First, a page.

Why Immigration Won’t be Discharged (Wonky)

Immigration reform is the issue that keeps finding its way into the news. After the Senate’s heroic efforts to find common ground on the bill, it’s seemingly inevitable demise in the House has many worried. In an effort to kickstart the stalled bill, there has been some mild blog fervor for a seldom-used legislative procedure: the discharge petition. Progressive activists have dusted off the House Rules to find a new path forward. Molly Jackman at Brookings has a great post on discharge history, the theory behind it, and why its feasible. For history buffs out there, I high recommend it. However, I’m more in Jon Bernstein’s camp: “it’s a PR gambit.” While it is possible for the discharge process to force a vote on immigration, it’s not viable for several reasons.

But before I get into why it won’t work, let me rehash why it could, at least in theory. The discharge petition was created to circumvent procedural roadblocks. By signing a petition, members could “discharge” a committee from a bill referred to it. Once the petition received a minimum amount of signatures (it’s changed over the years but today it requires 218 – a clean majority), a motion could be made on the floor and the House would consider the bill.

The discharge is intriguing because of the House majority. House Republicans are a divided group. There are clearly some in the majority that would like to pass immigration reform, and there are many more that would likely not. However, most analysts reasonably believe there are enough to discharge the bill from committee, therefore forcing a vote and passing landmark immigration reform. And given the majority’s current disarray it seems like a legitimate tactic. The leadership has had their fair share of hard times recently. The failed FARRM bill, several violations of the “Hastert rule” in order to pass crucial legislation, and a disasterous final legislative week before recess are just a few of the low-lights from the first session of Congress. Given the disorder the discharge process seems possible, even down-right reasonable.

But here is why it won’t work. First, party pressure to not sign a discharge petition is immense. Remember, discharge is used in order to circumvent House leaders. You have to assume there is a reason they are not bringing immigration to the floor. So by going around their authority with the discharge process, you are going to make them very upset.

Therefore, signing a petition comes with some inherent risks. It became even riskier in 1993 when the petition process was made public. Since then signers no longer have had the comfort of anonymity. Thomas Mann and Norm Ornstein argued in 1993 that the public discharge petition effectively marked the death of rank-and-file protection from the leadership.  Opposition to the leadership’s position is now public. And with that come significant political risks. As a majority member signing onto a minority petition: risks killing legislation you may have waiting for consideration or floor time, risks losing any amendments you may have to offer on an appropriations or bill considered under a structured rule, not to mention fundraising and electoral risks. And lastly, particularly if you are a Republican, you risk your seat on committee and your opportunity for future committee leadership on a sub- or full-committee. Earlier this year Boehner and the leadership punished four members by removing them from their committee assignments. The basic leadership message goes something like this: “Do you like your job? That’s nice. If you want to keep it you’ll take your name off that petition.”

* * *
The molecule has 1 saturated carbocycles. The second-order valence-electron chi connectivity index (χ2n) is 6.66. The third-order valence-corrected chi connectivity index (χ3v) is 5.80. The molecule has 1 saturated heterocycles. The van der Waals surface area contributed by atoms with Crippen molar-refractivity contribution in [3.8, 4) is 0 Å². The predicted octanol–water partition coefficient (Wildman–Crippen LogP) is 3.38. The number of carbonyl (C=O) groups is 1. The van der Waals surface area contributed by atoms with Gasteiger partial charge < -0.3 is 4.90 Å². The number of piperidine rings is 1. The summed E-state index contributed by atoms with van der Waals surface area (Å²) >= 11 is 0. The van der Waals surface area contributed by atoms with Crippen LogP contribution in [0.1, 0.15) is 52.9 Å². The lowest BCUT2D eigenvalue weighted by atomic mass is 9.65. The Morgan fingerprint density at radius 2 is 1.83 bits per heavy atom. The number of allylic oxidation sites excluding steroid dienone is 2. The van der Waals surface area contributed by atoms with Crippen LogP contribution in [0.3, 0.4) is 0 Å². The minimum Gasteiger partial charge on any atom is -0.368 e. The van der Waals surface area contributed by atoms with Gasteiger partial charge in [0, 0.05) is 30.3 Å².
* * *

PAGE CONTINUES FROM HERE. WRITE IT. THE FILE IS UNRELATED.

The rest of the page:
Second, even if enough signatures are gathered the leadership can still grab the upper hand. After the petition receives a majority of signatures, it has a 7-day wait period. Once the wait period has passed, members can only make a motion on the floor on the second and fourth Monday’s of the month. So far this Congress, there have been exactly two legislative days that fell on those days (there will be three more before the year is over). In the meantime, the leadership can either reschedule legislative days or call the Rules Committee to consider an identical bill but under a special rule, thereby regaining agenda power and making the petition moot.

In short, discharge could force a vote on immigration. But, it won’t achieve what many floating the discharge petition really want: an up-or-down vote on the Senate immigration bill. Boehner has every incentive to regain agenda control by issuing a special rule. So even if immigration is discharged, it will be considered under Boehner’s terms. That means, the amendments that many immigration activists would like to see would not be in order, and the amendments they would not like to see would be.

It is possible a discharge petition forces a vote on immigration, just not likely. And even with a successful discharge process, immigration supporters would not like the terms of debate. Therefore, we find ourselves in a very similar position. The gulf between the House and Senate immigration bills  would still be large. Again, the question is: can the House and Senate get along? I’m not betting on it.

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About Joshua Huder

http://www.clas.ufl.edu/users/huder/
This entry was posted in Legislative Politics, Legislative Procedure. Bookmark the permalink.

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